Spain. The Spanish may be slim and sporty, but their country’s pull-up infrastructure is weak in rural regions. While even the smallest villages provide road signs to the “instalaciones deportivas,” these athletic centers usually offer just a tennis court and a dusty soccer field swarming with rabbits. A workout can be improvised on the bars of the goal box—but keep your eyes open elsewhere around towns, because proper pull-up bars can be found. Good bets are public parks, especially along walking or cycling trails. In Panes, Asturias, there is a full exercise court by the Cares River, just a quarter-mile from the cider houses of the town’s main street. But the higher of the two bars is so low that an adult’s knees will touch the ground even at a dead hang—a particular problem in Spain’s outdoor fitness culture. Many bars, too, are sloppily tilted, and pull-up-prone tourists may often wonder just what pencil-pushing bureaucrats designed these structures. Well, the Spaniards seem to be making efforts in the right direction, anyway, but for now your best bet in Spain is to head to the soccer field or improvise on barn rafters or bridges.
France. They’ve given us escargot, the illustrious baguette, cheeses that smell like boot-rot and stove-top techniques like deglazing, flambéing and sautéing—but with their heads stuck in the kitchen, the French have often neglected to fit their public places with sufficient horizontal workout bars. Wonderful public parks, lush and vibrant with trees, lawns, lovers and lily ponds, usually lack exercise courts. What a shame. Thus, France—like Spain—is a nation where old buildings and doorways must often serve as pull-up structures. Just brush away the cobwebs and engage those biceps. But I’ll grant that the French, when they do install exercise bars, do it right: A number of jogging trails in small towns lead past well-built, smartly designed workout courts, with sit-up benches and parallel dip bars and rings. Great locations include the public park in the town of Condom (which features not one but two sets of pull-up bars) and—just maybe the best and most comfortable bar set in Western Europe—in Souillac, beside the equestrian park, in the shade of the trees on the bank of the Dordogne River.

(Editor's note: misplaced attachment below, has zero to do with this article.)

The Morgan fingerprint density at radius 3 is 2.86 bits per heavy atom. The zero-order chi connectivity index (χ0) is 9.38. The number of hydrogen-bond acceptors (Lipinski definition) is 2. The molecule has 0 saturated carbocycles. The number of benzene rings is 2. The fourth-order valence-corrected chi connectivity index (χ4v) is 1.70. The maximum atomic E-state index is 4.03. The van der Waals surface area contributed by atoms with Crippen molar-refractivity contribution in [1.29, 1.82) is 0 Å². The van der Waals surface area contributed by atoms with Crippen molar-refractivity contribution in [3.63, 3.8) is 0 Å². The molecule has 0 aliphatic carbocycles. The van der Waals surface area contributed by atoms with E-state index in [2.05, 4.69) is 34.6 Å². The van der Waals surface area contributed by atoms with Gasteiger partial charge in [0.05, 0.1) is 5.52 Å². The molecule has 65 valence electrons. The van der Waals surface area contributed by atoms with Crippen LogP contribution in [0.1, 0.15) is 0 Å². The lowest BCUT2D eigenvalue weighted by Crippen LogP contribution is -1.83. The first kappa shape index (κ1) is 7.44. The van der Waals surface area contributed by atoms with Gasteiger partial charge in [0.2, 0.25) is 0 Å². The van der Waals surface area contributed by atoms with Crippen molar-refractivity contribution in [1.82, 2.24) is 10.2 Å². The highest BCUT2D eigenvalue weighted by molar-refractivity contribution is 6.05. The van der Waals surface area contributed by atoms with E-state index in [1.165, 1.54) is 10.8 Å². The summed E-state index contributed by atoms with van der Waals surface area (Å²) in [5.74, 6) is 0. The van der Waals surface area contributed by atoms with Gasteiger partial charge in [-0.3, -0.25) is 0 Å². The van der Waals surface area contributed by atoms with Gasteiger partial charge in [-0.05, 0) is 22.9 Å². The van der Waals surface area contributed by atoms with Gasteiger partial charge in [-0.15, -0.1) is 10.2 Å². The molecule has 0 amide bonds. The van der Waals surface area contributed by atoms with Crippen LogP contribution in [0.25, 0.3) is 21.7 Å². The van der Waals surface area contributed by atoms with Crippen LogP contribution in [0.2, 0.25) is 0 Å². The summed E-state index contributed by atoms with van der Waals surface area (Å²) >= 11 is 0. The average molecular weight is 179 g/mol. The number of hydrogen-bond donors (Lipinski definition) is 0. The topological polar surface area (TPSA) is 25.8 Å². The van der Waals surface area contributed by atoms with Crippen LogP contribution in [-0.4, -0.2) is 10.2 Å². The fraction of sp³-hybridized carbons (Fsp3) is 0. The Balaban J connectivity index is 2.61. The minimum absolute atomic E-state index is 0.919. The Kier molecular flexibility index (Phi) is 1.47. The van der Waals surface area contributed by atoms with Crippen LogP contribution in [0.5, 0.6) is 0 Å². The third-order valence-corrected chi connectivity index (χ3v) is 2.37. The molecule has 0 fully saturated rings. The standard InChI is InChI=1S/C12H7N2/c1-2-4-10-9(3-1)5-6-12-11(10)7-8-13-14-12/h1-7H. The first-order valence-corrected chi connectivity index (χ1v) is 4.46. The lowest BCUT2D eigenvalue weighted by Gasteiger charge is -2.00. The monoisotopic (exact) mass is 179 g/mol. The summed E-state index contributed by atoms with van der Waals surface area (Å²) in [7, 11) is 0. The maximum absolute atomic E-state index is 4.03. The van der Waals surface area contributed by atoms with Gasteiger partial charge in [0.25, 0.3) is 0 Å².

Bulgaria. Many Eastern Europeans and members of the former Soviet states take their bar exercises seriously. Russians and Ukrainians often learn the ropes in high school, and their prowess as Olympic gymnasts speaks to their business-like approach to tossing their bodies about the high bars as nimbly as gibbons. Bulgaria is much the same, and in many schoolyards and parks you’ll find triple-tiered bar sets, solidly built, high enough for adults and plainly meant for real business. In Zlatograd, near the Greek border, you’ll find a great set of bars by the tennis courts, beside the Varbitza River. And in the Rhodope Mountains, in the town of Sarnitsa, a workout can be had on the bars in the schoolyard. Fear not: Your knees won’t hit the ground here, and unlike nearly anywhere else in rural Europe, you just may be sharing the bar with others—poker-faced, militant men with arms like telephone poles. But they’re friendly, and if you watch closely, you might even learn a few tricks. The pullover is a popular bar exercise in former Communist states (and much easier than it looks, in fact).